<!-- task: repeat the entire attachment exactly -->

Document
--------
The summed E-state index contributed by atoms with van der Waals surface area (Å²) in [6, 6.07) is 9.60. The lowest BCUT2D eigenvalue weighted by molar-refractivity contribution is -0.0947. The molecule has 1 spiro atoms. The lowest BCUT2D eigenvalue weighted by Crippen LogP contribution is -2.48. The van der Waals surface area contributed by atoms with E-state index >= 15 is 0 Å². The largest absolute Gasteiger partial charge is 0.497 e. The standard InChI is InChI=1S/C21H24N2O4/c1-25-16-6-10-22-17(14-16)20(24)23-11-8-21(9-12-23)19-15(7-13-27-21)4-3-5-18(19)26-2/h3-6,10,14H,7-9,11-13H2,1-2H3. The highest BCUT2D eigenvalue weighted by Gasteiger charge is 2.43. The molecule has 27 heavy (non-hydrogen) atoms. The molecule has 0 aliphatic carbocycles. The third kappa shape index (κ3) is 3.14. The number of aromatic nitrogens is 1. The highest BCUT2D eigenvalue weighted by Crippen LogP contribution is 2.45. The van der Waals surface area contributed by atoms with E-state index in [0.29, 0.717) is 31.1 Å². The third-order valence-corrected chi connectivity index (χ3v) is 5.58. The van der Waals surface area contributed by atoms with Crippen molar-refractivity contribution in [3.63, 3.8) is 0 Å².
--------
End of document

The summed E-state index contributed by atoms with van der Waals surface area (Å²) in [6, 6.07) is 9.60. The lowest BCUT2D eigenvalue weighted by molar-refractivity contribution is -0.0947. The molecule has 1 spiro atoms. The lowest BCUT2D eigenvalue weighted by Crippen LogP contribution is -2.48. The van der Waals surface area contributed by atoms with E-state index >= 15 is 0 Å². The largest absolute Gasteiger partial charge is 0.497 e. The standard InChI is InChI=1S/C21H24N2O4/c1-25-16-6-10-22-17(14-16)20(24)23-11-8-21(9-12-23)19-15(7-13-27-21)4-3-5-18(19)26-2/h3-6,10,14H,7-9,11-13H2,1-2H3. The highest BCUT2D eigenvalue weighted by Gasteiger charge is 2.43. The molecule has 27 heavy (non-hydrogen) atoms. The molecule has 0 aliphatic carbocycles. The third kappa shape index (κ3) is 3.14. The number of aromatic nitrogens is 1. The highest BCUT2D eigenvalue weighted by Crippen LogP contribution is 2.45. The van der Waals surface area contributed by atoms with E-state index in [0.29, 0.717) is 31.1 Å². The third-order valence-corrected chi connectivity index (χ3v) is 5.58. The van der Waals surface area contributed by atoms with Crippen molar-refractivity contribution in [3.63, 3.8) is 0 Å².